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BioMed Research International
Volume 2017 (2017), Article ID 1460243, 11 pages
https://doi.org/10.1155/2017/1460243
Research Article

A Comparative Study of Oral Microbiota in Infants with Complete Cleft Lip and Palate or Cleft Soft Palate

1Department of Orthodontics, School of Medicine with the Division of Dentistry in Zabrze, Medical University of Silesia in Katowice, Traugutta Square 2, 41-800 Zabrze, Poland
2Department of Microbiology and Immunology, School of Medicine with the Division of Dentistry in Zabrze, Medical University of Silesia in Katowice, Jordana 19, 41-808 Zabrze, Poland
3Department of Conservative Dentistry with Endodontics, School of Medicine with the Division of Dentistry in Zabrze, Medical University of Silesia in Katowice, Akademicki Square 17, 41-902 Bytom, Poland
4Department of Dental Surgery, School of Medicine with the Division of Dentistry in Zabrze, Medical University of Silesia in Katowice, Akademicki Square 17, 41-902 Bytom, Poland

Correspondence should be addressed to Agnieszka Machorowska-Pieniążek

Received 5 December 2016; Revised 12 February 2017; Accepted 7 March 2017; Published 14 March 2017

Academic Editor: Koichiro Wada

Copyright © 2017 Agnieszka Machorowska-Pieniążek et al. This is an open access article distributed under the Creative Commons Attribution License, which permits unrestricted use, distribution, and reproduction in any medium, provided the original work is properly cited.

Abstract

Few reports have been published on the early microbiota in infants with various types of cleft palate. We assessed the formation of the oral microbiota in infants with complete cleft lip and palate (CLP ) or cleft soft palate (CSP ) in the neonatal period (T1 time) and again in the gum pad stage (T2 time). Culture swabs from the tongue, palate, and/or cleft margin at T1 and T2 were taken. We analysed the prevalence of the given bacterial species (the percentage) and the proportions in which the palate and tongue were colonised by each microorganism. At T1, Streptococcus mitis (S. mitis) were the most frequently detected in subjects with CLP or CSP (63% and 60%, resp.). A significantly higher frequency of methicillin-sensitive Staphylococcus aureus (S. aureus MSSA) was observed in CLP compared to the CSP group. At T2, significantly higher percentages of S. mitis, S. aureus MSSA, Staphylococcus epidermidis, and members of the Enterobacteriaceae family were noted in CLP infants compared to the CSP. S. mitis and Streptococcus sanguinis appeared with the greatest frequency on the tongue, whereas Streptococcus salivarius was predominant on the palate. The development of the microbiota in CLP subjects was characterised by a significant increase in the prevalence of pathogenic bacteria.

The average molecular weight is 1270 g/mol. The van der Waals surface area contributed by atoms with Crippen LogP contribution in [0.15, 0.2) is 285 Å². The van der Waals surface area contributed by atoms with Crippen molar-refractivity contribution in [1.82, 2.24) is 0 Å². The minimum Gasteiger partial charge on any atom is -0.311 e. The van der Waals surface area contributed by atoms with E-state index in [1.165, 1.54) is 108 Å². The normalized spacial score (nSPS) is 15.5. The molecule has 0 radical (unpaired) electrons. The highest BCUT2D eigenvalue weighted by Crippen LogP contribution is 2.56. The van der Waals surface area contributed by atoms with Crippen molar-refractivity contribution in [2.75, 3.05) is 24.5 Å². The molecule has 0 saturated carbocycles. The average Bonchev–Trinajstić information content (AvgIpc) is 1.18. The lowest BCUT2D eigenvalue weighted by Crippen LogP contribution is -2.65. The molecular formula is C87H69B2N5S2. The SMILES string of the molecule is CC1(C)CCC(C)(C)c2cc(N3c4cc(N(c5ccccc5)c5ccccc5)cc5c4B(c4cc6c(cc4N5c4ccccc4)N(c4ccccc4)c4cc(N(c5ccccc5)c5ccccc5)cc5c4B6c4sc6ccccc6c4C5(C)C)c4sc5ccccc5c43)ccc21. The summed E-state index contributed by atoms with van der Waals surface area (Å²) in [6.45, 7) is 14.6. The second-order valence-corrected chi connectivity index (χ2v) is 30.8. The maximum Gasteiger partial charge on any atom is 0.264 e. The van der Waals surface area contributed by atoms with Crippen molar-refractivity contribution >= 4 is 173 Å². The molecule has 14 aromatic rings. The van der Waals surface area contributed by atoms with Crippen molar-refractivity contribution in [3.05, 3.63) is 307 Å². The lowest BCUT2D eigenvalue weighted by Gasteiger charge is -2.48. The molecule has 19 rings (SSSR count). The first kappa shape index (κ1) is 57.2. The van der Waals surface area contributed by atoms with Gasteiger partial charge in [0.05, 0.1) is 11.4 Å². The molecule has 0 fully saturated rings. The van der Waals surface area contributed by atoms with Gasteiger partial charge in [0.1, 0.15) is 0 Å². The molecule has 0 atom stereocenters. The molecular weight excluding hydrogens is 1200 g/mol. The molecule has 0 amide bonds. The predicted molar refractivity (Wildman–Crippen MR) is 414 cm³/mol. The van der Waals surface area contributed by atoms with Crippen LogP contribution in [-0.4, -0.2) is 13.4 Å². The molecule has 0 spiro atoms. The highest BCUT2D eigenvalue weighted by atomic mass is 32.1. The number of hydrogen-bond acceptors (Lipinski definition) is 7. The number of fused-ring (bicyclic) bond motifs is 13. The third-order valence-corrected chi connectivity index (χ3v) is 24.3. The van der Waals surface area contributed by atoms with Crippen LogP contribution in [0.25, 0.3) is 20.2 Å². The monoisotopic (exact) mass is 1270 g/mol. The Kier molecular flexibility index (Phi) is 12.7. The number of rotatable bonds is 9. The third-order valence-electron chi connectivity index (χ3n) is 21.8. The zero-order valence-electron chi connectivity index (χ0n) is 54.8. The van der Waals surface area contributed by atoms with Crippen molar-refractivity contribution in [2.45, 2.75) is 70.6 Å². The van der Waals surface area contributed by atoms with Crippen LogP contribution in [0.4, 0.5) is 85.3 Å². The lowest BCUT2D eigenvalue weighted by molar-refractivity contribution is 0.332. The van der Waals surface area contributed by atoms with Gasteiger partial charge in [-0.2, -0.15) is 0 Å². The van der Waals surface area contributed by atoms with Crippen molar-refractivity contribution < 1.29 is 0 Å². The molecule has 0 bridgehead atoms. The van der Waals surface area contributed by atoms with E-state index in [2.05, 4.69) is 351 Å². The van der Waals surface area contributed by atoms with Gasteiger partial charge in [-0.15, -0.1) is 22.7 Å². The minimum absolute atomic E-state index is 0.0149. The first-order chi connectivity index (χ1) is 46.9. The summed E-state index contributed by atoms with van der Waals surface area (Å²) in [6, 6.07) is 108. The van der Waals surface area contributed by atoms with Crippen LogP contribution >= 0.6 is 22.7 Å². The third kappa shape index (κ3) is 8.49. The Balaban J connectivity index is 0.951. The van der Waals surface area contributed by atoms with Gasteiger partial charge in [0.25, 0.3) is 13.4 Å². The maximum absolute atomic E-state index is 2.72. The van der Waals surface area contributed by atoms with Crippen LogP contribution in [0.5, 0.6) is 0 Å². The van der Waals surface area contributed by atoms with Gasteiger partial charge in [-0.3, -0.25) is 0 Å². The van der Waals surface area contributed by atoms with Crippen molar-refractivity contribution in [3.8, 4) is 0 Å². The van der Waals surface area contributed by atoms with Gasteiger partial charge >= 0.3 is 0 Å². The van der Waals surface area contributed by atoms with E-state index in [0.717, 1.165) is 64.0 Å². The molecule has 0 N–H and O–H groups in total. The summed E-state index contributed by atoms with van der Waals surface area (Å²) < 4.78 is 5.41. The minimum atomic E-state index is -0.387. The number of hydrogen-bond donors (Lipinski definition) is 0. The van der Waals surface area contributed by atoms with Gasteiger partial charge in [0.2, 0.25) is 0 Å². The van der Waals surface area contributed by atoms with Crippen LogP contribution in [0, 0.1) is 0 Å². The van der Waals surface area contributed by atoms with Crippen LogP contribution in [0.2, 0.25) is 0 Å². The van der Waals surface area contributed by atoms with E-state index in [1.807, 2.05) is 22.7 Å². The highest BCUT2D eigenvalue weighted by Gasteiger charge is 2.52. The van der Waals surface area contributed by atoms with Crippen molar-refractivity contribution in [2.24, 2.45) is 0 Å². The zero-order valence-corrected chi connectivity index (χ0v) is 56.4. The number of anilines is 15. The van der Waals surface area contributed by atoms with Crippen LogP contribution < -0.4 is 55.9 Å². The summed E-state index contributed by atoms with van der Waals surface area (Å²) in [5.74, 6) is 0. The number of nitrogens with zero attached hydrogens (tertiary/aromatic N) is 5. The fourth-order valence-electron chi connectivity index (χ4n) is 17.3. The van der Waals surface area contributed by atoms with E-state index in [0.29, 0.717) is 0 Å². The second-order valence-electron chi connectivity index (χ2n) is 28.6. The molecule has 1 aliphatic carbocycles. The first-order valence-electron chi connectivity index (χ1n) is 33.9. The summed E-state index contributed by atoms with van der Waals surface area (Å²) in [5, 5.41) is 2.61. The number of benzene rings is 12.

This paper is dedicated to the memory of colleague and friend Professor Wojciech Król, who recently died

1. Introduction

The oral cavity, which remains sterile throughout prenatal development, becomes a diverse ecosystem colonised by numerous microorganisms during the first hours following delivery. The skin and mucus membranes of neonates are colonised by microbiota as a result of contact with the external environment. A significant part of the oral microbiota in the early neonatal period originates from the mother and is transient population of microorganisms consisting of intestinal bacteria (in neonates born naturally) [1]. The resident microbiota in this period depends mainly on external factors, including gestational age, mode of delivery, type of feeding, the length of hospital stay following delivery, and general condition [110]. The complex structure of the oral cavity, with its numerous recesses, the mucosal folds of the palate, and the invaginations of the cheeks and tongue, creates niches with different pH values, local oxygen concentrations, redox states, ionic compositions, buffer capacities, hydration, access to saliva, and mechanical interactions. These conditions are favourable for the development of a diverse ecosystem based on the interactions between bacteria and the host environment [11, 12]. The early oral microbiota occurring within several hours following delivery is composed of viridans streptococci and Streptococcus salivarius (S. salivarius), which are commensals permanently colonising the oral cavity [2]. Along with other bacteria, they participate in the formation of a “colonisation cascade” that determines future indigenous microbiota [2, 5, 6].